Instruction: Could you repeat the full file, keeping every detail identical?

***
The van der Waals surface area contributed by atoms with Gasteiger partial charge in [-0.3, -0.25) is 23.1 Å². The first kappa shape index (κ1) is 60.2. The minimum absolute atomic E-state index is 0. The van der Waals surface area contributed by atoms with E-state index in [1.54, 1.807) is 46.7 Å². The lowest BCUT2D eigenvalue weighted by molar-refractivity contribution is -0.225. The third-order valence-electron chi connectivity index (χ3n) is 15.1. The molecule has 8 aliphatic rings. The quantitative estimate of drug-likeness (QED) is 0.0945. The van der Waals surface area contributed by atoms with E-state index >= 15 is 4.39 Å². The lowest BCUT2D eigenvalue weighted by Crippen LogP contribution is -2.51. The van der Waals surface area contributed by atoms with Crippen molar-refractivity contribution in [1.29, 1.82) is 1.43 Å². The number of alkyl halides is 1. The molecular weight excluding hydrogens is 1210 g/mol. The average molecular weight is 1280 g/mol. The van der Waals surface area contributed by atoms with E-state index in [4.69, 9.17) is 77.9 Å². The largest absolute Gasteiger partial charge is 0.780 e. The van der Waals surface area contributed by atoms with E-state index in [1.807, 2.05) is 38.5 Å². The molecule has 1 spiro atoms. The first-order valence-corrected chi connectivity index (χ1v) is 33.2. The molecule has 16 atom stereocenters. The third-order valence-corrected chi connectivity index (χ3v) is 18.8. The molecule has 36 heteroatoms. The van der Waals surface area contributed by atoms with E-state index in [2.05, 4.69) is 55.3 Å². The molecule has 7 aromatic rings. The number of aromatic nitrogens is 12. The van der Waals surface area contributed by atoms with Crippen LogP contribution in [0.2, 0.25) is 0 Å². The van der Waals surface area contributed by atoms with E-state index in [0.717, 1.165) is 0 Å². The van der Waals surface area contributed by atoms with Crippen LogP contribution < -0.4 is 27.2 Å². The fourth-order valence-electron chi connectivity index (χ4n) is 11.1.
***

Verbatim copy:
The van der Waals surface area contributed by atoms with Gasteiger partial charge in [-0.3, -0.25) is 23.1 Å². The first kappa shape index (κ1) is 60.2. The minimum absolute atomic E-state index is 0. The van der Waals surface area contributed by atoms with E-state index in [1.54, 1.807) is 46.7 Å². The lowest BCUT2D eigenvalue weighted by molar-refractivity contribution is -0.225. The third-order valence-electron chi connectivity index (χ3n) is 15.1. The molecule has 8 aliphatic rings. The quantitative estimate of drug-likeness (QED) is 0.0945. The van der Waals surface area contributed by atoms with E-state index >= 15 is 4.39 Å². The lowest BCUT2D eigenvalue weighted by Crippen LogP contribution is -2.51. The van der Waals surface area contributed by atoms with Crippen molar-refractivity contribution in [1.29, 1.82) is 1.43 Å². The number of alkyl halides is 1. The molecular weight excluding hydrogens is 1210 g/mol. The average molecular weight is 1280 g/mol. The van der Waals surface area contributed by atoms with E-state index in [4.69, 9.17) is 77.9 Å². The largest absolute Gasteiger partial charge is 0.780 e. The van der Waals surface area contributed by atoms with E-state index in [1.807, 2.05) is 38.5 Å². The molecule has 1 spiro atoms. The first-order valence-corrected chi connectivity index (χ1v) is 33.2. The molecule has 16 atom stereocenters. The third-order valence-corrected chi connectivity index (χ3v) is 18.8. The molecule has 36 heteroatoms. The van der Waals surface area contributed by atoms with E-state index in [2.05, 4.69) is 55.3 Å². The molecule has 7 aromatic rings. The number of aromatic nitrogens is 12. The van der Waals surface area contributed by atoms with Crippen LogP contribution in [0.2, 0.25) is 0 Å². The van der Waals surface area contributed by atoms with E-state index in [0.717, 1.165) is 0 Å². The van der Waals surface area contributed by atoms with Crippen LogP contribution < -0.4 is 27.2 Å². The fourth-order valence-electron chi connectivity index (χ4n) is 11.1.